“They’re going to regulate us to the point where they’re going to close up the coal mines,” said Delgado, a coal miner from Craig. “In our community, that would close up the town.”
Delgado was one of dozens of miners and family members who rode in from northwest Colorado on five buses to take part in an Americans for Prosperity rally near the state capital to protest the proposed rules.
A few blocks away at the EPA building in LoDo, national environmental groups drummed up support for the power-plant regulations, insisting they are needed to combat climate change. The proposed rules would require a 30 percent reduction in carbon emissions from power plants by 2030.
Organizers with the Sierra Club handed out free T-shirts with the message “I [heart] Clean Air,” while Climate Reality Project workers offered coupons for free Ben & Jerry’s ice cream. Petitioners from Conservation Colorado asked passers-by to fill out postcards in favor of the regulations.
At the hearing, state Sen. Matt Jones (D-Louisville) urged the EPA to “stay strong. Most regular people know we have a huge problem.”
“It is far cheaper to act strongly now, and I ask you to do that,” said Jones.
Those attending the AFP rally received red “Stop the EPA Power Grab” tees and stickers with messages such as “Coal/Guns/Freedom” and “Friends of Coal.”
Organizers said Democratic Gov. John Hickenlooper was invited to participate but declined, prompting AFP-Colorado state director Dustin Zvonek to ask, “Where’s Gov. Hickenlooper? Why isn’t our governor here standing up for Colorado jobs?”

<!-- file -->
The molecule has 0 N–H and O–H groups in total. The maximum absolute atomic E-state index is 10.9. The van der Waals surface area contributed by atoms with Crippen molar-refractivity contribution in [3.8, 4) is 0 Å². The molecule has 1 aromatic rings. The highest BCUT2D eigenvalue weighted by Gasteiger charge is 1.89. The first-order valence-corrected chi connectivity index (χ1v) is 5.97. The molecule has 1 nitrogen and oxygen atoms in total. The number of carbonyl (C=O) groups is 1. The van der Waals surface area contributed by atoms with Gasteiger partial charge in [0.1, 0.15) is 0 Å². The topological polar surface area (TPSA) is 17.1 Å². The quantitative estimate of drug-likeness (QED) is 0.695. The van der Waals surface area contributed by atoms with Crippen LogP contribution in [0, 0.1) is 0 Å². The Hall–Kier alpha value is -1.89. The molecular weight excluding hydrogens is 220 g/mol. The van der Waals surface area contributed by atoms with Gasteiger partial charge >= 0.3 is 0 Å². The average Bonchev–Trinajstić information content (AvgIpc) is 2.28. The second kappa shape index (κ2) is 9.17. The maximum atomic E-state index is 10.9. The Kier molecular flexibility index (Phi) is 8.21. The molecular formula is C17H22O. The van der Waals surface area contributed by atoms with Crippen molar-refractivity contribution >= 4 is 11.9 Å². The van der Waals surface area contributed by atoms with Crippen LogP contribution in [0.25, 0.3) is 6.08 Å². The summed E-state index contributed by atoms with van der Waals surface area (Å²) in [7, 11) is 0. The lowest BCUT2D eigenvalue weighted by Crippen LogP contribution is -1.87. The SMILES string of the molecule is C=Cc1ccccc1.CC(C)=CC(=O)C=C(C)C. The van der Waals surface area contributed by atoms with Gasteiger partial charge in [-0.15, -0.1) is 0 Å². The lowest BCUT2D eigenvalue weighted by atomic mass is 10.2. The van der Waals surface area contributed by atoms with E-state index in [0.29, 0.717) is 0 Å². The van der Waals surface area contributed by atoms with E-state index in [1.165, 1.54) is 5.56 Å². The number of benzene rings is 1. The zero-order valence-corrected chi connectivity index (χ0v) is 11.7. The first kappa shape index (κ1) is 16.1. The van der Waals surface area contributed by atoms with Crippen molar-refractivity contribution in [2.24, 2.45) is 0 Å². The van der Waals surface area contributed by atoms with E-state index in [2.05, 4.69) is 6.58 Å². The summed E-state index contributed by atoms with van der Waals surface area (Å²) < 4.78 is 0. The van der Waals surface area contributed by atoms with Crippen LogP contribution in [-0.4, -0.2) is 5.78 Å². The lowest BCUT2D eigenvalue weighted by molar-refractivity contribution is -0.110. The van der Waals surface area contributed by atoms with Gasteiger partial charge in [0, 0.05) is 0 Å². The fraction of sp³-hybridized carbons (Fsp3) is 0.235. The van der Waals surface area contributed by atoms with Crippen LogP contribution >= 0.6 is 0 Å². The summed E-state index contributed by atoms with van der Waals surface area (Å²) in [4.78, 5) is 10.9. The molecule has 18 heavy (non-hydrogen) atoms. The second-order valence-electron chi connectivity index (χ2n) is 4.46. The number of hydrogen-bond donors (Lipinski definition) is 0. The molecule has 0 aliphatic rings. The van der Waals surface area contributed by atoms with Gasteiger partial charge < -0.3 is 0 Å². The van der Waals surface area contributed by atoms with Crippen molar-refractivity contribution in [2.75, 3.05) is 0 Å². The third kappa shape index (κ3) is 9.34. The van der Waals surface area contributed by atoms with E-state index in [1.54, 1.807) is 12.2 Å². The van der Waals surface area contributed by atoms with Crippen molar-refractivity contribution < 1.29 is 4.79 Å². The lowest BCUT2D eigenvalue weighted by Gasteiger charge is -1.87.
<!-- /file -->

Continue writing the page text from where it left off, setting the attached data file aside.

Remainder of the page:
“We’re sick and tired of bureaucrats and politicians in Washington, D.C., driving costs up in our state while driving jobs out,” said Zvonek. “We cannot afford to let Washington do to energy costs what they’re already doing to our health-care costs.”
Hickenlooper’s Republican opponent, former Rep. Bob Beauprez, fired up the crowd of several hundred by declaring, “Barack Obama, these are real Americans and real American jobs!”
Other speakers said the proposed regulations would do virtually nothing to reduce global warming while making energy more expensive and less reliable. Among those participating were state Sen. George Rivera (R-Pueblo) and officials from Club 20 and the Boilermakers Local 11 of Montana.
EPA officials “pay lip service to those affected by having a handful of ‘listening tours’ after they’ve decided which predetermined policy course they should undertake,” said Michael Sandoval, energy policy analyst at the Independence Institute.
The two-day hearing at the EPA building in LoDo, which concludes Wednesday, is one of four taking place this week. The agency is also holding hearings in Atlanta, Pittsburgh and Washington, D.C.
Hundreds of people waited Tuesday to testify in five-minute increments on the proposal. A final rule is expected to be issued next year.